McWay Falls at Julia Pfeiffer Burns State Park. Dawn Page / CoastsideSlacking

Road Repairs Restore Big Sur Thrills South to Gorda; Where is Everybody?

Half the fun of visiting Big Sur is the drive. And the newly opened bridge at Pfeiffer Canyon means the good times are back, at least as far as Gorda. For now, think of Highway 1 southbound from Carmel-by-the-Sea as a curvaceous 65-mile cul-de-sac with a view. It was so nice we drove it twice.The bridge wash-out, road closures and trail damage from last winter’s mudslides kept much of Big Sur from the north on lock-down this spring and summer. The replacement span, which opened in mid-October, restored easy access to 35 picturesque driving miles of Highway 1. Many, though not all, state park trails along the route have reopened. A massive slide at Mud Creek continues to block southbound traffic at Gorda.

When we last visited Big Sur in June, the road ended at Pfeiffer Big Sur State Park. Trail and beach access in the region was extremely limited. Aside from a lovely hike on the beach and bluffs at Garrapata State Park, the ubiquitous squawk of Steller’s jays was the primary entertainment option. What a difference six months can make.

We drove down from The Coastside the week after Thanksgiving for a two-day stay to celebrate our 36th wedding anniversary and reacquaint ourselves with a stretch of highway we first traversed some 25 years ago. We arrived at Deetjen’s Big Sur Inn, a historic and very rustic lodge that would fit nicely in a Thomas Kinkade painting, with plans to drop our bags and then drive south to Gorda. But since the rooms lock only from the inside, our bags came along for the drive. Did we mention Deetjen’s is rustic?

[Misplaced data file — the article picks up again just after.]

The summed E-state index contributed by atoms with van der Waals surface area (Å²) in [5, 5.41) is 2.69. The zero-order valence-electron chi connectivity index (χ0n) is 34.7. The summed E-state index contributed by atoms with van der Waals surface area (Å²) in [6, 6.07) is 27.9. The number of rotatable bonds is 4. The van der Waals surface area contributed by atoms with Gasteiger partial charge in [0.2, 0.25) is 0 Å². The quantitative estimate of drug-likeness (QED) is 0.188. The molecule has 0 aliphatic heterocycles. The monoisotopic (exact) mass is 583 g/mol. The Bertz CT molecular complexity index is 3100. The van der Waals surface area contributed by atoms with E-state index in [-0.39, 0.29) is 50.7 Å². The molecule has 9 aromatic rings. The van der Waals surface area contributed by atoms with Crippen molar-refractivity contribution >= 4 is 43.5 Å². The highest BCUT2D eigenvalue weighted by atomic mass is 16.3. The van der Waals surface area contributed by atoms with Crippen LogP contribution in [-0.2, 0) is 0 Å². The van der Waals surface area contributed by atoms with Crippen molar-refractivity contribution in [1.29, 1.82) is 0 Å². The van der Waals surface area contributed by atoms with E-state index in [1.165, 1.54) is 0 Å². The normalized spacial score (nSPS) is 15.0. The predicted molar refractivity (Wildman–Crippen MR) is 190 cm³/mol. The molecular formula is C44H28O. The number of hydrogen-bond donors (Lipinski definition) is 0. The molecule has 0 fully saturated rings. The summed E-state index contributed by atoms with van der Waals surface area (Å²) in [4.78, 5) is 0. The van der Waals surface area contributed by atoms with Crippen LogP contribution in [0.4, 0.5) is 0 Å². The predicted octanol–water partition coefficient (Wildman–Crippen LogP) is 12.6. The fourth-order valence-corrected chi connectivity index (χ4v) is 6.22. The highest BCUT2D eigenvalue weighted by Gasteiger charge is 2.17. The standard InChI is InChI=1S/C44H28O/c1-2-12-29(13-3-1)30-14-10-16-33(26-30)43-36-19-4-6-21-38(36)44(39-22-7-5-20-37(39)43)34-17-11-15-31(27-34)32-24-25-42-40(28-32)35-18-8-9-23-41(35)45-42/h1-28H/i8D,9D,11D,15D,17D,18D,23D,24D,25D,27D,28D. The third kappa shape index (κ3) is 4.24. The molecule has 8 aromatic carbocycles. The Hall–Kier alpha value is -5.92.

The drive was largely a scouting mission for the next day, with a stop at Big Sur’s classic McWay Falls. The 80-foot cascade, which pours directly onto the beach below, can be viewed from an overlook less than half a mile from the highway. There’s plenty of parking in the Julia Pfeiffer Burns State Park parking lot, but we had forgotten our California State Parks “golden poppy” pass so nabbed a space on the highway shoulder instead. No charge.

After exhausting ideas of ways to photograph McWay without an illegal scramble to the otherwise inaccessible beach, we hopped in the car and headed south beneath late-afternoon blue skies and sunshine. We recently traded in our aging gray Toyota Prius for a red Mazda MX-5 two-seat convertible. Don’t judge. The car was designed for cruising places like Big Sur, and we had the highway virtually to ourselves. We had so much fun!

We zigged and zagged through stands of Redwoods and along oceanside cliffs. We zipped along straightaways carved through coastal scrub. And we felt every bump as we slowly bounced along a battered one-lane stretch of road carved through leftover debris from Paul’s Slide, another spring hillside mishap north of the rock shed at Rain Rocks. The protective shed, which spans a chronically problematic stretch of Highway 1, made us briefly question our decision to drive a convertible through a falling rock zone. But only for a minute.